Women arrive at Dr. Wendy Wolfman’s menopause clinic carrying bags filled with herbal remedies. Most of it, she said, “is just completely a waste of money.”
Some women are willing to try anything to deal with debilitating hot flashes, mood swings and other menopausal symptoms, she said.
Anything but hormones. “They’re afraid to take hormones because the publicity is they’re going to get [breast] cancer,” said Wolfman, director of the menopause unit at St. Michael’s Hospital in Toronto.
The Society of Obstetricians and Gynaecologists of Canada is urging Canadian women to rethink their aversion to hormone therapy. The doctors’ group says women have been needlessly frightened off a “safe and effective therapy” by reports implicating hormones in breast cancer.
In an article called “Misinformation. Misinterpretation. Missed opportunity,” posted on the gynecologists’ group’s web-site, executive vice-president Dr. Andre Lalonde says the organization has supported the breast-cancer cause “for years.”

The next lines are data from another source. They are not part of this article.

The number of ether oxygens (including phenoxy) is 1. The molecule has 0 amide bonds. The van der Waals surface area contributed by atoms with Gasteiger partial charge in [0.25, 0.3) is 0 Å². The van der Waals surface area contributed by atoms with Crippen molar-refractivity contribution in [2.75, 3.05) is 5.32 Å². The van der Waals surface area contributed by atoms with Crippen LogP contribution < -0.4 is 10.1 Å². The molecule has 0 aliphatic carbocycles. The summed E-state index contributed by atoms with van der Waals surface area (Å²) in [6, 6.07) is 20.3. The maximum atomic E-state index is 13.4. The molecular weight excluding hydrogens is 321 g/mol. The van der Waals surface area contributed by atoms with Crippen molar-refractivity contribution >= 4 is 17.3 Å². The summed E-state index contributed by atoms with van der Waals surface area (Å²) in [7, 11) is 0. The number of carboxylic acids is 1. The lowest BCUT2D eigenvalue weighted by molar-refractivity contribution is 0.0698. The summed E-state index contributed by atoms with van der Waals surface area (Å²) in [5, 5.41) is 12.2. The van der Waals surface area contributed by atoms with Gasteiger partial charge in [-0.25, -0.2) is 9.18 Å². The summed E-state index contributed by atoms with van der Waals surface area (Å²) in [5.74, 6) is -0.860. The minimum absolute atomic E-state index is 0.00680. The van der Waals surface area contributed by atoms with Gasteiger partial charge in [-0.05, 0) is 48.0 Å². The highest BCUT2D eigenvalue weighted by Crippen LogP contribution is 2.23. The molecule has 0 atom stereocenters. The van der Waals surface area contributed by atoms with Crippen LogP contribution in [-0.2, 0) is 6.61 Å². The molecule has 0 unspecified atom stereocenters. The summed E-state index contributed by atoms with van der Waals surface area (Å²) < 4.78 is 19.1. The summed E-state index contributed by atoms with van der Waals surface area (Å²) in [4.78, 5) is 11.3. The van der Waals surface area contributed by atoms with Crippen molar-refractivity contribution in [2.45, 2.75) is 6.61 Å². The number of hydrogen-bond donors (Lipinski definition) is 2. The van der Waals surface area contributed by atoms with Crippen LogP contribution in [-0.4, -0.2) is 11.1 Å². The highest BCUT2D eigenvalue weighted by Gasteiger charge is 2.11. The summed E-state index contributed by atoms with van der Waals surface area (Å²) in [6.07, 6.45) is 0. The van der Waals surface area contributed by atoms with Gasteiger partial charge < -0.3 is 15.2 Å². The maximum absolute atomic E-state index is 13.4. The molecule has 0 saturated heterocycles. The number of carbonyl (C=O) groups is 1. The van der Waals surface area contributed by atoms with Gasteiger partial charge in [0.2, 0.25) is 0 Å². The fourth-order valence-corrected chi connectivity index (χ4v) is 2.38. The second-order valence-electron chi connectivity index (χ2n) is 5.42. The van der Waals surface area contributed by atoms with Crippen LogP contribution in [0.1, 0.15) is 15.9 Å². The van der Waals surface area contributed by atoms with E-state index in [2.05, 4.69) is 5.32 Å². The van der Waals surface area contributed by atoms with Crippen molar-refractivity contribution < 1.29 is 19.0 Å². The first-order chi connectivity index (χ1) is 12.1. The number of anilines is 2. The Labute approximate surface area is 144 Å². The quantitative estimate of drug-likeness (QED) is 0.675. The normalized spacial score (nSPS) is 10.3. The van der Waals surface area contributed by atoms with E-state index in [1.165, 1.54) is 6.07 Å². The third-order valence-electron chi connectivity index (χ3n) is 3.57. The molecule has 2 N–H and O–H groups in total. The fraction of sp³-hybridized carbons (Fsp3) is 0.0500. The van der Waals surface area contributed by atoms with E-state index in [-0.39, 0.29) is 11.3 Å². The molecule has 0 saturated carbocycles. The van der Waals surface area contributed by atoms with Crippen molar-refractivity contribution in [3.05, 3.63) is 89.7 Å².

“It is becoming increasingly clear that effective advocacy programs, combined with a media focus on breast cancer, has distorted women’s perception of their true risk for this disease” — to the point that “many distressed symptomatic menopausal women are being denied, or are choosing to avoid, a safe and effective therapy for which the overall benefits exceed the risk,” Lalonde said.
That has critics bristling.
“To call this increase in risk of breast cancer [with hormone therapy] a slightly increased risk, it seems to be a message to essentially say ‘Don’t worry about it.’ I was shocked by it,” said Dr. Barbara Mintzes, assistant professor in the department of anesthesiology, pharmacology and therapeutics at the University of B.C.
Prescriptions for hormones plummeted in the wake of the Women’s Health Initiative Trial, or WHI, one of the largest studies ever conducted in the U.S. The trial was prematurely halted in 2002 after researchers found an increased risk of stroke, heart attack and invasive breast cancer in women using an estrogen plus progestin formulation.
Lalonde said the increased risk was small, with eight extra cases of breast cancer among 10,000 women using combination hormone therapy.